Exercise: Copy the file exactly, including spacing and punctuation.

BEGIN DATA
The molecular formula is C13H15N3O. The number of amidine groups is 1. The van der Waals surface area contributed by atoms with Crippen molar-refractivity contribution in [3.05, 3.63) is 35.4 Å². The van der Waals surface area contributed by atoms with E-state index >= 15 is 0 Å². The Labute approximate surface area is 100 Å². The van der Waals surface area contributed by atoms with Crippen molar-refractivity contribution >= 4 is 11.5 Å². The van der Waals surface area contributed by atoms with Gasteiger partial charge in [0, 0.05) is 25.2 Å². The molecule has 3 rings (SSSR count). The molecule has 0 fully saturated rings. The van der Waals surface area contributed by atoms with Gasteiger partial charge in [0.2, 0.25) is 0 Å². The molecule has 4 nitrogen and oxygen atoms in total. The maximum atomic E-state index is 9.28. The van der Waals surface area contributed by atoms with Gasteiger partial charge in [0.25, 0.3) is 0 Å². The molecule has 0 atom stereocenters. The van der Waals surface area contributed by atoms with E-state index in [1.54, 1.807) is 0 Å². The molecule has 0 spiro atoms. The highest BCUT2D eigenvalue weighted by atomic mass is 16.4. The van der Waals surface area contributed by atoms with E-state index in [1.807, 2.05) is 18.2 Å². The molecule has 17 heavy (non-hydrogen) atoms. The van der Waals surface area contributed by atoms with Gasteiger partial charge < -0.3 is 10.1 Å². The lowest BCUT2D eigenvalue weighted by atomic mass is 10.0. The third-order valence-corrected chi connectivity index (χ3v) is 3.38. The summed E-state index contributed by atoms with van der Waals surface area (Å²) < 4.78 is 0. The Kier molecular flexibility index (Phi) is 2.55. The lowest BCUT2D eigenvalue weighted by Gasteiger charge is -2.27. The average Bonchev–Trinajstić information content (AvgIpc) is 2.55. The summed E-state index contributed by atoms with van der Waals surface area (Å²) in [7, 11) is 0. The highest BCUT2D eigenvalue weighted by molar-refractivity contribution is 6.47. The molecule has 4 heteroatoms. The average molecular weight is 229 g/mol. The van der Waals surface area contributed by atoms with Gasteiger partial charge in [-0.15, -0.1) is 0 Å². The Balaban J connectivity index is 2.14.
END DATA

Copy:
The molecular formula is C13H15N3O. The number of amidine groups is 1. The van der Waals surface area contributed by atoms with Crippen molar-refractivity contribution in [3.05, 3.63) is 35.4 Å². The van der Waals surface area contributed by atoms with E-state index >= 15 is 0 Å². The Labute approximate surface area is 100 Å². The van der Waals surface area contributed by atoms with Crippen molar-refractivity contribution >= 4 is 11.5 Å². The van der Waals surface area contributed by atoms with Gasteiger partial charge in [0, 0.05) is 25.2 Å². The molecule has 3 rings (SSSR count). The molecule has 0 fully saturated rings. The van der Waals surface area contributed by atoms with Gasteiger partial charge in [0.2, 0.25) is 0 Å². The molecule has 4 nitrogen and oxygen atoms in total. The maximum atomic E-state index is 9.28. The van der Waals surface area contributed by atoms with Gasteiger partial charge in [0.25, 0.3) is 0 Å². The molecule has 0 atom stereocenters. The van der Waals surface area contributed by atoms with E-state index in [1.54, 1.807) is 0 Å². The molecule has 0 spiro atoms. The highest BCUT2D eigenvalue weighted by atomic mass is 16.4. The van der Waals surface area contributed by atoms with E-state index in [1.807, 2.05) is 18.2 Å². The molecule has 17 heavy (non-hydrogen) atoms. The van der Waals surface area contributed by atoms with Gasteiger partial charge < -0.3 is 10.1 Å². The lowest BCUT2D eigenvalue weighted by atomic mass is 10.0. The third-order valence-corrected chi connectivity index (χ3v) is 3.38. The summed E-state index contributed by atoms with van der Waals surface area (Å²) < 4.78 is 0. The Kier molecular flexibility index (Phi) is 2.55. The lowest BCUT2D eigenvalue weighted by Gasteiger charge is -2.27. The average Bonchev–Trinajstić information content (AvgIpc) is 2.55. The summed E-state index contributed by atoms with van der Waals surface area (Å²) in [7, 11) is 0. The highest BCUT2D eigenvalue weighted by molar-refractivity contribution is 6.47. The molecule has 4 heteroatoms. The average molecular weight is 229 g/mol. The van der Waals surface area contributed by atoms with Gasteiger partial charge in [-0.15, -0.1) is 0 Å². The Balaban J connectivity index is 2.14.